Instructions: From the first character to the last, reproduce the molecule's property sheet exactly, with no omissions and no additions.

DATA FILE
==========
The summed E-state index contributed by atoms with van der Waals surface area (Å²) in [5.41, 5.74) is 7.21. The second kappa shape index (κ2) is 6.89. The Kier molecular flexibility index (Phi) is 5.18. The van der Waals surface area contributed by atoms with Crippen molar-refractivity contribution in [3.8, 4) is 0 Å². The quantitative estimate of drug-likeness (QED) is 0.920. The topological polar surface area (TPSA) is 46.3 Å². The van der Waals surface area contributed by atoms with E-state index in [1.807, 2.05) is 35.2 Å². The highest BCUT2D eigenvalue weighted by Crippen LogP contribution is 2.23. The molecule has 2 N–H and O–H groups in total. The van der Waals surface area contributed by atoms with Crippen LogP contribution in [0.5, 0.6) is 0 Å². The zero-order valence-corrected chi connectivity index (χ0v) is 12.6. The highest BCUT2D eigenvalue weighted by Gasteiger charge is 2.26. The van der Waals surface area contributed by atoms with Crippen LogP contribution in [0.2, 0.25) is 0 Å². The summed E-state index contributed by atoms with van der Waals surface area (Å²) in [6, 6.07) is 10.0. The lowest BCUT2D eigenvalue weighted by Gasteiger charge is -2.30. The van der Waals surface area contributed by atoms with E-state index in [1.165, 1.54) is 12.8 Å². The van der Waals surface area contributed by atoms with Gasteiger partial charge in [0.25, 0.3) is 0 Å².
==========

The summed E-state index contributed by atoms with van der Waals surface area (Å²) in [5.41, 5.74) is 7.21. The second kappa shape index (κ2) is 6.89. The Kier molecular flexibility index (Phi) is 5.18. The van der Waals surface area contributed by atoms with Crippen molar-refractivity contribution in [3.8, 4) is 0 Å². The quantitative estimate of drug-likeness (QED) is 0.920. The topological polar surface area (TPSA) is 46.3 Å². The van der Waals surface area contributed by atoms with E-state index in [1.807, 2.05) is 35.2 Å². The highest BCUT2D eigenvalue weighted by Crippen LogP contribution is 2.23. The molecule has 2 N–H and O–H groups in total. The van der Waals surface area contributed by atoms with Crippen LogP contribution in [0.5, 0.6) is 0 Å². The zero-order valence-corrected chi connectivity index (χ0v) is 12.6. The highest BCUT2D eigenvalue weighted by Gasteiger charge is 2.26. The van der Waals surface area contributed by atoms with Crippen LogP contribution in [0.2, 0.25) is 0 Å². The summed E-state index contributed by atoms with van der Waals surface area (Å²) in [6, 6.07) is 10.0. The lowest BCUT2D eigenvalue weighted by Gasteiger charge is -2.30. The van der Waals surface area contributed by atoms with E-state index in [1.165, 1.54) is 12.8 Å². The van der Waals surface area contributed by atoms with Gasteiger partial charge in [0.25, 0.3) is 0 Å².